t"e e..ect o. creating a tremendous /u>> to put
anyt"ing and everyt"ing online2 Eur unit 1as
e9cited /y t"ese possi/ilities, and /y t"e learning
en"ancements t"at 1e anticipated /uilding into
our courses2 !e 1ere also concerned a/out
predictions t"at students 1ould /egin to vie1
our print&/ased independent study courses as
relying on redundant tec"nology, and 1ould
t"ere.ore .loc8 to online courses at competing
institutions, leaving us 1it" declining
enrolments and KdinosaurL systems and
o..erings2
Caution 1as, "o1ever, 1arranted /ecause muc"
o. t"e researc" compared t"e costs o. online to
.ace&to&.ace learning rat"er t"an comparing
online to ot"er distance education met"ods Fe2g2,
Bates, *'',Q !"alen S !rig"t, *'')Q Arvan,
Ery, Burnas8a S 7anson, *'')G, and signi.icant
.inancial commitment and ris8 1ould /e
involved in e9panding our online o..erings2 Even
i. 1e could .oresee .inancing t"e initial
migration o. t"e courses, 1e 1ere a unit in 1"ic"
independent&study F#$G enrolments comprised
almost '0W o. our revenue2 !e 8ne1 t"at 1e
could not a..ord to ma8e costly c"anges to our
course delivery met"ods 1it"out evidence t"at
our students could, and 1ould, .ollo12 A"e tas8
1as to determine 1"ic" o. our courses and
services s"ould /e moved online, and at 1"at
rate2 Eur researc" activities included
investigating student demograp"ics,
participation and success, and tec"nology use as
1ell as return&on&investment on online and #$
o..erings2
Challenges presented b# changing learner
demographics
!e "ad previously gat"ered data regarding t"e
demograp"ics and motivations o. our learners
F!allace, *'''G, and "ad learned t"at, over t"e
previous *, years t"ere "ad /een a dramatic s"i.t
in t"e demograp"ics o. t"e ;E population at our
university as 1ell as at ot"ers2 #n t"e *')0s, our
typical ;E student "ad /een a part&time student
1it" .ull&time 1or8 and .amily responsi/ilities,
living at a geograp"ic distance .rom t"e
university2 #n contrast, over "al. o. our students
in *''' 1ere typical ur/an undergraduates,
under t"e age o. 26 years, 1"o 1or8ed 20 "ours
a 1ee8 in service&sector jo/s, and com/ined on&
campus and ;E courses2 A"is demograp"ic s"i.t
meant t"at 1e 1ere no1 serving a more
"eterogeneous population2 !e needed to
continue to serve part&time adult learners 1"o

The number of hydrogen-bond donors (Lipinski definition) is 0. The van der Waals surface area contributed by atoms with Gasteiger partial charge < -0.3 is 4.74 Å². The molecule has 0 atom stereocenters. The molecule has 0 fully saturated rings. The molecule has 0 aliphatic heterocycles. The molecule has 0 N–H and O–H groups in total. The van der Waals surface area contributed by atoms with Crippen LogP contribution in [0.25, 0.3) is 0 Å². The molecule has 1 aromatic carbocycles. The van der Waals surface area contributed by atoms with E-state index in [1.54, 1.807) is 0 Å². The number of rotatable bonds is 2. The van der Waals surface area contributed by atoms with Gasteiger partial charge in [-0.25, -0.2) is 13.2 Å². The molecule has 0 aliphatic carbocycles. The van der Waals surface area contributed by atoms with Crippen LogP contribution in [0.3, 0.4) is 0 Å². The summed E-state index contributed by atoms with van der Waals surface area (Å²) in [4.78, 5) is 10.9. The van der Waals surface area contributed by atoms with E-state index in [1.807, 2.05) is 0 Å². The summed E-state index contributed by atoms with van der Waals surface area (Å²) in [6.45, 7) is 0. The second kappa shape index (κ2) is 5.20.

1ere geograp"ically distant, 1"ile also serving a
ne1 and gro1ing population o. young, on&
campus, .ull&time students2
A"ese t1o identi.ia/le populations presented
c"allenges in moving our courses and services
online2 Br/an students "ad muc" greater
opportunity to access t"e !e/ at lo1er costs
t"an did truly KdistantL learners2 -or e9ample,
1"ile all registered students at our institution
"ad access to on&campus computer la/s and a
.ree #nternet account, students living outside t"e
city "ad less access to dial&up, let alone "ig"
speed, #nternet service, and even 1"en
e:uipment and service 1ere availa/le, o.ten "ad
to pay long distance c"arges to t"eir #$P2 iven
t"at a signi.icant num/er o. our students lived in
rural or nort"ern Canada, or 1ere mem/ers o.
t"e Canadian -orces and t"eir .amilies,
stationed 1orld1ide, our planning "ad to
include 1ays to en"ance access as opposed to
creating additional /arriers to it2
Challenges presented b# internal politics
!it" t"e convergence o. ;E and on&campus
student demograp"ics, and t"e increasing use o.
centrally supported learning management
systems FL6$G suc" as !e/CA .or on&campus
courses, ;E units across t"e country 1ere /eing
dis/anded or re&structured2 !e 1ere convinced
t"at a centrali>ed ;E unit could provide t"e /est
support .or /ot" ur/an and remote ;E learners
at our institution, /ut 1e lac8ed strong support
.rom ot"er .aculties t"at, mean1"ile, 1ere
.acing resource s"ortages in t"e .ace o. s"rin8ing
grants and increasing demand2 A"e
demograp"ic s"i.t to increasing num/ers o. on&
campus ;E learners "ad t"e un.ortunate e..ect
o. placing ;E in competition 1it" .aculties and
departments .or tuition revenue2 -aculties and
departments "ad /egun to vie1 ;E as
canni/ali>ing t"eir on&campus enrolments,
sip"oning a1ay income t"at t"ey urgently
re:uired2 !e 8ne1 t"at /eing perceived as a
t"reat to t"e via/ility o. on&campus programs
could only "urt our already marginali>ed
e9istence2